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Friday, July 11, 2008

The Birthday Girl

Those of you who read “The Pursuit of Happiness” might remember that Betsy and James work together at the end of the book to create silhouettes of figures made out of wood, which are then placed in the garden maze at the colonial village where Betsy works. I’ve never encountered free-standing wooden silhouettes in real life but was excited to come very very close when I read about this art project in Greenpoint, Brooklyn, a stone’s throw from where I live.

A guy made a wooden figure of his girlfriend and put it in Greenpoint, where his girlfriend used to live, so that people could snap photos with the her for her birthday. Cute, right? Read a little bit more about it here.

In the time since Pursuit was published, the question I’m most often asked about it is how I came up with the idea for Betsy to be a budding silhouette artist. It was basically because silhouettes of my family, made at Disney when I was kid, hung in our home for many years. I guess they made an impression. Somewhere along the way, I realized that silhouette art was really a colonial art form and since I was writing a book set in a colonial village...well, it just made sense. My Googling introduced me to the work of Kara Walker, the most (and possibly only?) famous contemporary silhouette artist and so Betsy’s passion was born.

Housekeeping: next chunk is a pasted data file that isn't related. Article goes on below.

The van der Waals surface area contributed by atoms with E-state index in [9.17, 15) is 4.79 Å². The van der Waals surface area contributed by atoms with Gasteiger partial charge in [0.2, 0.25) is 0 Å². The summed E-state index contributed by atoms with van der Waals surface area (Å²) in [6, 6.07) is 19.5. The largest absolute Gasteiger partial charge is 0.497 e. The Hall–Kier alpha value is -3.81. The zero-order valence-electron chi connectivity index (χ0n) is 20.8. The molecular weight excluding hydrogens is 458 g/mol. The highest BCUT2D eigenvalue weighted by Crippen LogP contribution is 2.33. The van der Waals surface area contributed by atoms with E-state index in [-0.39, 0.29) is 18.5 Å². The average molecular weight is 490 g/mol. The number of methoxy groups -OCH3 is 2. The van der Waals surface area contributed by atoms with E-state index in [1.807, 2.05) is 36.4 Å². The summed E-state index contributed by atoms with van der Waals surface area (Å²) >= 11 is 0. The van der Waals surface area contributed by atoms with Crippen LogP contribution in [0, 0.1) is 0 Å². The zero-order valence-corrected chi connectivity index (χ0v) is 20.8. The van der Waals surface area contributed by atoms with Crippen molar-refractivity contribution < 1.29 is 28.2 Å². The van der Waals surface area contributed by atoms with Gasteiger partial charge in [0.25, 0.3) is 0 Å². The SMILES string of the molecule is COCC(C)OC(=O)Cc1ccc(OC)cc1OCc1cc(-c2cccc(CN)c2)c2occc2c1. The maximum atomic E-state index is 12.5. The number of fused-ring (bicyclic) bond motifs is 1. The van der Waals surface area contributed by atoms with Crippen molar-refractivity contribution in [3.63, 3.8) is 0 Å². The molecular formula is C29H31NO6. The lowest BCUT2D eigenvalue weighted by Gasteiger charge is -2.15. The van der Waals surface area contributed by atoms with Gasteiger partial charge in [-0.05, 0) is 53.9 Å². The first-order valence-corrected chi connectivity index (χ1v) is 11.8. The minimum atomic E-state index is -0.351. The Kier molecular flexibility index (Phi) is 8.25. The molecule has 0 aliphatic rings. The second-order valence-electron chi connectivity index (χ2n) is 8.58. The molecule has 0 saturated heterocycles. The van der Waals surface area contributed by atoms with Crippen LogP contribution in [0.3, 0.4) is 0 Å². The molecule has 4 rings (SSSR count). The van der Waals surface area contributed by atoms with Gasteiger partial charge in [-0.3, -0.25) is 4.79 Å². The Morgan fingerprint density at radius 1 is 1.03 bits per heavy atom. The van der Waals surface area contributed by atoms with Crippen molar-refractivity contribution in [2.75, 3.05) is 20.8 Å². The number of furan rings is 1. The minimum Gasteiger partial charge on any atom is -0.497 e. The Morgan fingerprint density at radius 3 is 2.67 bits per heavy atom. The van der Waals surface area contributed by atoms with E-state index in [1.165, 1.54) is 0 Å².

And, no, I never actually tried to cut silhouettes while writing Pursuit. That’s the other question I get asked all the time. I was afraid I’d be really bad at it and that it would ruin the writing of the book for me. Sometimes things are better left to the imagination anyway...



Kelly Parra said...

What a cute story, Tara! Yeah, it's amazing the things we discover and add to our stories, and just make everything work. :)

Jenny O'Connell said...

We had those silhouettes done at Disney, too!!! I totally remember them hanging in the house. Maybe that's why I loved that you used them in Pursuit (which, for the billionth time, I loved).

Danielle Joseph said...

Tara, when I read the book I was so impressed with your knowledge of silhouette art. The details you put in the book were amazing--good job fooling me:)!